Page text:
It is with sadness that I announce that the Stafford fraternity has lost another great supporter of the breed. Nancie was a long-time member of the SC society and served on the committee as Secretary and Newsletter Editor as well as other roles. Along with her partner Paul she enjoyed showing her dogs under the "Ramblestaff" affix and bred some excellent dogs. She had a great passion for promoting the breed she loved, and this was very evident at the many breed awareness days which included Discover Dogs in London that she along with her band of helpers attended. Besides from being a great supporter of the Society she was also a long-time member of the SEESBTC which she also served in various roles. Everyone who knew her will have fond memories of her and these will live long in the memory. Our deepest sympathies to Paul & Nancie’s family on their loss.
** I have been told by Paul that Nancie's funeral service will be at Our Lady of Canvey Church, 224 Long Road, Canvey Island SS8 0AJ on Monday 13th September at 12.30. Anyone wishing to attend will be welcome. Paul has asked for no flowers but should you wish to make a donation this should be made to rescue.**
SOCIETY CHAMPIONSHIP SHOW
SUNDAY 7th NOVEMBER 2021
PLEASE BE AWARE!!!!
As Club Secretary I am still getting a lot of enquiries for people looking for puppies. Obviously the current situation is posing problems both for potential puppy owners and breeders alike. There is a directive from DEFRA and the Kennel Club about how breeders can get pups to new homes when they are old enough (8 weeks onwards). This applies equally to pups that are NOT Kennel Club registered. Please be aware because of travel and social distancing restrictions NO ONE can visit pups in their breeder’s homes, nor can new puppy owners travel to the breeder to collect a pup. Breeders can deliver a pup to the new owner (one pup on one journey - no dropping off one then carrying on to another property to deliver another). You may also find that breeders are unable at this time to get clinical litter screening done. That being the case I would expect reputable breeders to explain and offer to find somewhere for the new owner to get an individual pup screened at a later date after restrictions are lifted. Both sire and dam of the litter should have current (screened in the preceding year) unaffected eye certificates which you can view.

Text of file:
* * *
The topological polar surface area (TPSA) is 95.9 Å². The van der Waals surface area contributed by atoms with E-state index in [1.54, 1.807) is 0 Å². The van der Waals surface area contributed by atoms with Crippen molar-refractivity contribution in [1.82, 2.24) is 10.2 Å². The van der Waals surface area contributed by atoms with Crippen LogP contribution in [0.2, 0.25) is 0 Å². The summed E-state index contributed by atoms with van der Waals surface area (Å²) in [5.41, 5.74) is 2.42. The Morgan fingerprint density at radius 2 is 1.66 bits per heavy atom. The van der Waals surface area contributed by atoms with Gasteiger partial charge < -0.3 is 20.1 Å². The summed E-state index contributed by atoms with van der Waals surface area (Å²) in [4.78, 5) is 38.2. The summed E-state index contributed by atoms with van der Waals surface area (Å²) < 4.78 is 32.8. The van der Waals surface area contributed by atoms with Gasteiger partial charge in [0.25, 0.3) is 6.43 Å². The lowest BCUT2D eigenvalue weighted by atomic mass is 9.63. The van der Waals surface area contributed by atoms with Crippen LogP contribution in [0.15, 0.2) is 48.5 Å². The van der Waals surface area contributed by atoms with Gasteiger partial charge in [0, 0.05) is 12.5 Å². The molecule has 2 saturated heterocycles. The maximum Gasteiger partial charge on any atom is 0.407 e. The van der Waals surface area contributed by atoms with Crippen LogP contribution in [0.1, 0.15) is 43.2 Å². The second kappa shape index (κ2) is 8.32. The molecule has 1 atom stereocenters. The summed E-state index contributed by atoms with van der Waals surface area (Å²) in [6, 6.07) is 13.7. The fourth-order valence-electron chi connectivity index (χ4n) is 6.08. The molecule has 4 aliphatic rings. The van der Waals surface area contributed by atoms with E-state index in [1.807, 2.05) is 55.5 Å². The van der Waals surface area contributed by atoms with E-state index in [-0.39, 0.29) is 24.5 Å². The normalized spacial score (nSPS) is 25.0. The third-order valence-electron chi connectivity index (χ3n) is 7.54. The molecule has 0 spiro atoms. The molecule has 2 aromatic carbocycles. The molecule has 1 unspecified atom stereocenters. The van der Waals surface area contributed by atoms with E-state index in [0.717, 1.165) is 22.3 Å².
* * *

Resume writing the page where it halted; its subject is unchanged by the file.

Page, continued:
Sadly, the situation may mean that scammers take advantage of new puppy owners. Please be aware of the correct way to carry on in the present crisis.
You can read the full details here under the section for dog/cat breeders: https://www.thekennelclub.org.uk/…/advice-for-animal-rela…/…
The British Veterinary Association has now also agreed that inoculations for new pups can be carried out under strict protocol by your vet https://www.bva.co.uk/…/bva-guidance-for-veterinary-practic…
Ask yourself if a Staffordshire Bull Terrier is the right breed for you and your family. Do you understand the true nature of the breed? Staffords are not the right breed for everyone, they can be strong willed. You need to know, warts and all, what you are letting yourself in for. Speak to experienced owners before you decide.